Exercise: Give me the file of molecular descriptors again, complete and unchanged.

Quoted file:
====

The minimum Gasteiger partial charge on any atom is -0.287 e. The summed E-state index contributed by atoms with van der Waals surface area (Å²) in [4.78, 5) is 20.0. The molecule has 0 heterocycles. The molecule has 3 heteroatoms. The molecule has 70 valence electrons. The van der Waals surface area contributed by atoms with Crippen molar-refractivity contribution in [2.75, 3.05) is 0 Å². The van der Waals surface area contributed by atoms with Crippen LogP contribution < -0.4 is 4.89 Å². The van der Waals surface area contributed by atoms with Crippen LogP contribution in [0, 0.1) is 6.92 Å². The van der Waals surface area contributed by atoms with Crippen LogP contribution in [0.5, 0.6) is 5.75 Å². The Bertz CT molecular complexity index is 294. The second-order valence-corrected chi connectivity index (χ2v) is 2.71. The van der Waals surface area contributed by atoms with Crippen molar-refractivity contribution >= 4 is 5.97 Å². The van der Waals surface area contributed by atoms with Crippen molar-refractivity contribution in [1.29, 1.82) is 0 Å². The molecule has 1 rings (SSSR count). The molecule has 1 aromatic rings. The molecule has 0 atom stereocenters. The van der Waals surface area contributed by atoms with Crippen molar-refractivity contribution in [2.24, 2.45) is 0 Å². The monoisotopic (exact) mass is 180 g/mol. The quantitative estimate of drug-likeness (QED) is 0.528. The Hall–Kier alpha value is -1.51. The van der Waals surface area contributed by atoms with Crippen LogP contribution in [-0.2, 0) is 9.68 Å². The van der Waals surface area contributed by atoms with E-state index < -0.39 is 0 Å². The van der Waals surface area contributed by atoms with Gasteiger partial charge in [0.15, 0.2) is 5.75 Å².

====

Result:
The minimum Gasteiger partial charge on any atom is -0.287 e. The summed E-state index contributed by atoms with van der Waals surface area (Å²) in [4.78, 5) is 20.0. The molecule has 0 heterocycles. The molecule has 3 heteroatoms. The molecule has 70 valence electrons. The van der Waals surface area contributed by atoms with Crippen molar-refractivity contribution in [2.75, 3.05) is 0 Å². The van der Waals surface area contributed by atoms with Crippen LogP contribution < -0.4 is 4.89 Å². The van der Waals surface area contributed by atoms with Crippen LogP contribution in [0, 0.1) is 6.92 Å². The van der Waals surface area contributed by atoms with Crippen LogP contribution in [0.5, 0.6) is 5.75 Å². The Bertz CT molecular complexity index is 294. The second-order valence-corrected chi connectivity index (χ2v) is 2.71. The van der Waals surface area contributed by atoms with Crippen molar-refractivity contribution >= 4 is 5.97 Å². The van der Waals surface area contributed by atoms with Crippen molar-refractivity contribution in [1.29, 1.82) is 0 Å². The molecule has 1 rings (SSSR count). The molecule has 1 aromatic rings. The molecule has 0 atom stereocenters. The van der Waals surface area contributed by atoms with Crippen molar-refractivity contribution in [2.24, 2.45) is 0 Å². The monoisotopic (exact) mass is 180 g/mol. The quantitative estimate of drug-likeness (QED) is 0.528. The Hall–Kier alpha value is -1.51. The van der Waals surface area contributed by atoms with Crippen LogP contribution in [-0.2, 0) is 9.68 Å². The van der Waals surface area contributed by atoms with E-state index < -0.39 is 0 Å². The van der Waals surface area contributed by atoms with Gasteiger partial charge in [0.15, 0.2) is 5.75 Å².